Sailboat runs aground near Golden Gardens

Update: A small sailboat ran aground on the rocks north of Golden Gardens this evening, just down from NW Esplanade St.

Fortunately, the man on the boat was not injured. The Coast Guard told him to wait until high tide later tonight before they plan to pull the sailboat off the rocks. “It’s disheartening,” the man said, reluctantly following the Coast Guard’s orders to abandon the boat and wait on the rocks.

A neighbor who saw the boat in trouble called the Coast Guard.
Update: We received an email this morning from Mrs. Graham who says,

His name was Scotty; his boat was (a beautiful 1952 Danish wood lapstrake called The Abigail) and unharmed. He ended up beached due to a freak combination of loss of power and a hard wind. Miraculously he avoided hitting the rocks and was placed quite elegantly on the shore. His plan was to pull himself off the beach utilizing his very heavy anchor at high tide (4:00 am this morning). It must have worked as my husband walked down this morning to see if we would need to bring him coffee and Pouff!!! he was gone. A great guy; a happy outcome.

(Thanks Silver for the tip and the updates in the forum!)

Geeky Swedes

The founders of My Ballard

14 thoughts to “Sailboat runs aground near Golden Gardens”

  1. Yeah. I'd be all “Pull the THING! NO – the OTHER THING! And tie the whosits down! Quick! What's that grinding noise???”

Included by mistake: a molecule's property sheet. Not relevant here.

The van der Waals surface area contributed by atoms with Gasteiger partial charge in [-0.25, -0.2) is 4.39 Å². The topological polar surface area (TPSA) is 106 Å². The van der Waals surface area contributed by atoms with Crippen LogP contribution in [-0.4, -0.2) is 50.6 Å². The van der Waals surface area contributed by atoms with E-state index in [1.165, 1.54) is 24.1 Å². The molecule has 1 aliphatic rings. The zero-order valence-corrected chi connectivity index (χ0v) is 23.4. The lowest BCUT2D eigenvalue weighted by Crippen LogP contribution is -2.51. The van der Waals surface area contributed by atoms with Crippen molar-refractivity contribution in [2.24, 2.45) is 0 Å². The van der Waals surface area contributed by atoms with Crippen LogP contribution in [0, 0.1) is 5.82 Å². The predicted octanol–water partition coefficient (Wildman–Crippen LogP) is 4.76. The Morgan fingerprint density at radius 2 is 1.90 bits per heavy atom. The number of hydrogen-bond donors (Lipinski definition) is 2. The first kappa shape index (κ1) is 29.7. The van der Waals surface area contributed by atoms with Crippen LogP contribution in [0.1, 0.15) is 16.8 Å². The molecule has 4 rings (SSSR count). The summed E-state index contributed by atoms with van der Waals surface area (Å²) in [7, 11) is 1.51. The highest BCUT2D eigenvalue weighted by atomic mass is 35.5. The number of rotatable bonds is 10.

I'll leave it to those who grew up on the water.

  2. I am curious if the boat was under sail or using the motor. When using the motor you steer it like a motor boat or a big 70's station wagon. All the sails look stowed, whether they were put away after the incident or were never out I am curious.

  3. motorrad,

    They have the sails under covers so they were under power, what probably happened is their motor died and they drifted onto the rocks.

  4. This is why you don't leave your boom cover on while underway, and why you don't rely on your engine. In fact, just take the engine out. It's a sailboat! My 30-footer has no engine and I sail all over the place and get out multiple times each week. Anybody who wants to learn engineless sailing skills is free to come join me any time at Shilshole. Just bring beer!

  5. Jeez, give the guy a break. Having a small outboard is not a sin, in fact it can make sailing more enjoyable, especially to those with very limited time. Maybe he has to head through the locks like many do.

    I have been humbled by the sea way too many times to brag about lack of incidents. Whatever works to get you home safely. In this case, probably a better tuned outboard and a better prepared cockpit. I have seen plenty of 'engine'-less boats getting getting bailed out by 'engine'-ed boats too.

  6. Show two people a picture of a sailboat on the rocks in medium to light air. One person says “Why wasn't his main ready to hoist?” and the other says “Better get that outboard looked at.” I have a feeling Slocum, Cook, and Vancouver might agree with the first.

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